In a Ketogenic diet, a person consumes 70% of calories from fat, 20% from protein, and 5% from carbohydrates. There is also a focus on consuming unprocessed foods. What do we know about fat and the heart? Fat is a major source of energy for the body allowing better absorption of vitamins and minerals.6 It is needed to build cell membranes, essential for blood clotting, muscle movement, and inflimation.6 There are, however, good fats and bad fats and it is important to understand the difference. While all fats have a similar chemical structure, the length and shape of these structures forms crucial differences in form and function. The worst fat of them all, trans fats, are engineered from a process called hydrogenation, turning healthy oils into solids. Consuming trans fats increases the LDL “bad” cholesterol levels in the bloodstream and decreases HDL “good” cholesterol leading to heart disease, stroke, diabetes, and other chronic conditions.6 Saturated fats get a bad reputation for being a contributor to high cholesterol, however there has not been enough evidence to conclude that saturated fat increases the risk of heart disease leaving saturated fats in the grey area of fats.6 The healthiest fats of them all? Monounsaturated and polyunsaturated fats both earning its name as “heart-healthy” fats for increasing good cholesterol and decreasing bad cholesterol.6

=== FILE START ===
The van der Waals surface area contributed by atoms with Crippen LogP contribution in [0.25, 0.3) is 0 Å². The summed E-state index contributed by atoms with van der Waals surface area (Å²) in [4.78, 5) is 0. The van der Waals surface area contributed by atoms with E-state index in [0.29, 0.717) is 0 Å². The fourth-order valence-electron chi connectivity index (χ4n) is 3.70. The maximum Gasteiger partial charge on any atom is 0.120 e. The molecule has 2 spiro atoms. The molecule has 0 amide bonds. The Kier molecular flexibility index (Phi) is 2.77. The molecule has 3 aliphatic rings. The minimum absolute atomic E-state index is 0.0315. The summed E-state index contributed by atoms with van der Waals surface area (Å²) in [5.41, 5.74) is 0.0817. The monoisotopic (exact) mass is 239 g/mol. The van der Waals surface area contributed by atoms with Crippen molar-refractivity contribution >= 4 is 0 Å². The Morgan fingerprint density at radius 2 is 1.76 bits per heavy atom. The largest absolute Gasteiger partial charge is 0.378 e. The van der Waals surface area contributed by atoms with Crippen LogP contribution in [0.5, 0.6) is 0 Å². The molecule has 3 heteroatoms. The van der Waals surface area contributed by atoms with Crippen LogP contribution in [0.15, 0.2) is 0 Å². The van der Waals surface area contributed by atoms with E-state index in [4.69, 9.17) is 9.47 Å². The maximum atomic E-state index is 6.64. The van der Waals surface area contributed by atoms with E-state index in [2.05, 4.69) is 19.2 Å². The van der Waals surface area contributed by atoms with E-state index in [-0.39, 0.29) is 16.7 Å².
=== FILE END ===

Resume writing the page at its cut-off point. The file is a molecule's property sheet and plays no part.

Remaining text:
A study posted in the National Center for Biotechnology and Information (NCBI) shows the relationship of a high-fat, low-carb diet and the reduction of blood pressure in hypertensive rats.7 In another study published in the NCBI, a diet high in sucrose and glucose (carbohydrates) increased blood pressure tremendously while certain “heart-healthy” fats and proteins decreased blood pressure.8 Since we know that a ketogenic diet limits the amount of carbohydrates, sugar is not a worrisome factor. We also know that a ketogenic diet encourages the consumption of healthy fats and the elimination of trans fats, making it a possible diet to treat high blood pressure.

A ketogenic diet has proven to decrease the risk of certain diseases and could possibly be a useful diet to prevent high blood pressure and heart disease. Although more studies need to be done before this diet becomes labeled as a treatment, it can still logically serve an ideal diet for maintaining a healthy weight and decreasing risk factors associated with poor nutrition. Nonetheless, a ketogenic diet can be used as a nutritional approach eliminating the need for drug therapy. What could be more beneficial than taking a natural approach to treat and possibly cure a disease?